Answer: Many villages have double barrelled names because they have hyphenated the name of their most famous vineyard: thus Gevrey has added Chambertin and Chambolle has added Musigny.

(6)  Name 3 villages in each sub-region of the Côte d’Or


Côte d’ Nuit: Gevrey-Chambertin, Morey-St-Denis, Chambolle-Musigny

Côte d’Beaune: Meursault, Puligny-Montrachet, Santenay

(7)  Discuss marl soil in the context of the growing of Pinot Noir.

Answer: While Burgundy white shows its best on Kimmeridgian soil (a calcareous clay containing this limestone), Pinot Noir is better suited for Marl soil (a mixture of different clays as well as calcium and magnesium with fossilized shells) as it will produce a light, elegant red or a powerful, vigorous wine.  

(8)  State the rules concerning production of Bourgogne Passetoutgrains.

Answer: Passetoutgrains is a red wine although rosé wine may also be produced. Unlike other Burgundy wines, which are primarily produced from a single grape variety, Bourgogne Passe-Tout-Grains is an essentially a cuvée of Gamay and Pinot Noir. Since Côte d'Or and Yonne have very little Gamay, most Passe-Tout-Grains are produced from grapes grown in Saône et Loire (essentially the Côte Chalonnaise subregion of Burgundy), where Gamay makes up almost half of the red grapes.

(9)  Suggest top vintages for your guests since 1990.

Answer: The top vintages since 1990 include 1996 (95 points) and 2009 (96 points)

(10) Describe the attributes of any wine we tasted today.

Answer: See below

The Wines

On the fourth day of Unit 2 we tasted the following red wines from the Burgundy:

1. 2011 Domaine Regis Bouvier En Montre Cul, Bourgogne

This is a clear day-bright red wine that is ruby at the core to pink at the rim with low-medium concentration, moderate rim variation and moderate viscosity. On the nose it is clean with aromas of fresh cranberries, pomegranates, fresh roses, cinnamon stick, with subtle earth and mushroom notes. On the palate is has fresh tart cherries, raspberries and under ripe strawberries, roses and a hint of spice and an underlying note of chalk. It is dry, with medium+ acidity, medium body, moderate alcohol and tannin and a medium length finish. This wine sells for about $21 to $24. This is a very nice Pinot Noir for less than $25.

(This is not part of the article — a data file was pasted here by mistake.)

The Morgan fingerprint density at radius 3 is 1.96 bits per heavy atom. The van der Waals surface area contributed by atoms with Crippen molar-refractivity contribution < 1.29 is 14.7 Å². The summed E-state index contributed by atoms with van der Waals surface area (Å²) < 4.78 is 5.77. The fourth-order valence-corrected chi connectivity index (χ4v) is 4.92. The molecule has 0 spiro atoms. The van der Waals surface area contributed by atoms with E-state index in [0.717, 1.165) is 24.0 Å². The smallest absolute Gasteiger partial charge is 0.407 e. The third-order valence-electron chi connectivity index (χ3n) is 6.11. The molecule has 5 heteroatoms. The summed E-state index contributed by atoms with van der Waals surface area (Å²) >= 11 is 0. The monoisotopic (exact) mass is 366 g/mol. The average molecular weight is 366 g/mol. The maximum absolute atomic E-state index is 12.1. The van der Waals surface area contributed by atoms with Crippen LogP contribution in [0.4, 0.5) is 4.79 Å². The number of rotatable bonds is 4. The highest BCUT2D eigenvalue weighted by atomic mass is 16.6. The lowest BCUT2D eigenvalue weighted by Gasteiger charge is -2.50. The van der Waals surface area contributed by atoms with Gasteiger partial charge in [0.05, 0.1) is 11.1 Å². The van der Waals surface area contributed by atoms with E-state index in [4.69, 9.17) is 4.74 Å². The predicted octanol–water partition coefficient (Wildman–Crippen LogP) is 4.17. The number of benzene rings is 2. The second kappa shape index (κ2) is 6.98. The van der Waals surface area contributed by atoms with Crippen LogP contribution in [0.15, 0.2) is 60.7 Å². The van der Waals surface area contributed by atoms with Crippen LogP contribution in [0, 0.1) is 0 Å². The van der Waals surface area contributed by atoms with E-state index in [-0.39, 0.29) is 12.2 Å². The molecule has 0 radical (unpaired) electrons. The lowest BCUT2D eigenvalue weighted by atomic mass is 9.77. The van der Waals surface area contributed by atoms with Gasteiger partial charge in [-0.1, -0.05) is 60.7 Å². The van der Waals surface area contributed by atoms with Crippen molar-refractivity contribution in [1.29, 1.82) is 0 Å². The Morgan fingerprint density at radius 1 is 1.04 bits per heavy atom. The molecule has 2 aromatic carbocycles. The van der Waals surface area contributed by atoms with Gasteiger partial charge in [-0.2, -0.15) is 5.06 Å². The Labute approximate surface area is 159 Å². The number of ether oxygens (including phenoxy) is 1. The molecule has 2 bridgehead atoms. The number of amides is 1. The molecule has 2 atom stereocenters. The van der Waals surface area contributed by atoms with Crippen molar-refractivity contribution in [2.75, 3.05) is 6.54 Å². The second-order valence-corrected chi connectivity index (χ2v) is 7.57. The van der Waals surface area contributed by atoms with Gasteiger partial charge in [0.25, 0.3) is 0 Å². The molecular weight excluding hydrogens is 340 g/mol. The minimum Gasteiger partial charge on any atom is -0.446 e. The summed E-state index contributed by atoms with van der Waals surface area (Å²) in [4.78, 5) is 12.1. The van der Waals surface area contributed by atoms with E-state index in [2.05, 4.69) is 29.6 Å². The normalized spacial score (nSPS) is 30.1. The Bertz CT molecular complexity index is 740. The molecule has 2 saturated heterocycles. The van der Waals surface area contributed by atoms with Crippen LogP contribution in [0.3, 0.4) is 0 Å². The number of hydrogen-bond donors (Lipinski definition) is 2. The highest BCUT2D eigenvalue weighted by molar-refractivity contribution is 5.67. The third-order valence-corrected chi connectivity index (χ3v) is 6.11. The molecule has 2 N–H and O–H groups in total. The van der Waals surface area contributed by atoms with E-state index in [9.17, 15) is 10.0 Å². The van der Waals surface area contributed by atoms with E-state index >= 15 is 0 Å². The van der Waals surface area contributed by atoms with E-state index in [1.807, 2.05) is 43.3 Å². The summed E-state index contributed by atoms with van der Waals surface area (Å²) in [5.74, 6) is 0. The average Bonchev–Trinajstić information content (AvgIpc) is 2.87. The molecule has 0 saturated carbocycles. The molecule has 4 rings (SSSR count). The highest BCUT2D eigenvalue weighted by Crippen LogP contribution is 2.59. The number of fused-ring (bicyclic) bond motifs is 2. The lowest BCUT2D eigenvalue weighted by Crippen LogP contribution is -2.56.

2. 2011 Domaine Pierre Guillemot, Bourgogne

This wine is a clear, day bright red wine that is ruby at the core with a tinge of garnet at the rim with medium rim variation, concentration and viscosity. On the nose it is clean with subtle aromas of fresh strawberries, ripe cherries, dried roses, cinnamon stick and a hint of dried herbs and stems with just a hint of mushrooms. On the palate it is clean with flavors of under ripe strawberries, cranberries, a hint of pepper and an earthiness of decomposing leaves with an under layer of chalk. It is dry with medium to medium+ acidity, medium- tannin, medium finish and moderate complexity. This wine sells for about $21.

3. 2011 Domaine Jean-Marc Morey, Beaune Grèves, 1er Cru

This is a clear day-bright red wine that is ruby at the core to garnet at the rim with medium concentration, medium rim variation and moderate viscosity. On the nose it is clean but with a mild hint of barn yard (Brettanomyces). It has moderate aromas of ripe strawberries, cranberries and plums followed by dried roses, potpourri, and dried cinnamon stick with a distinctive note of chalk and damp earth and mushrooms. On the palate it has flavors of tart cherries and ripe strawberries, definitive spice and dried herbs, earth and mushrooms. It is dry with medium+ acidity, moderate alcohol, medium body, medium-chalky tannins and a medium to medium+ length finish. The wine retails for about $40.

4. 2010 La Pousse d’Or, Santenay 1er Cru, Clos Tavannes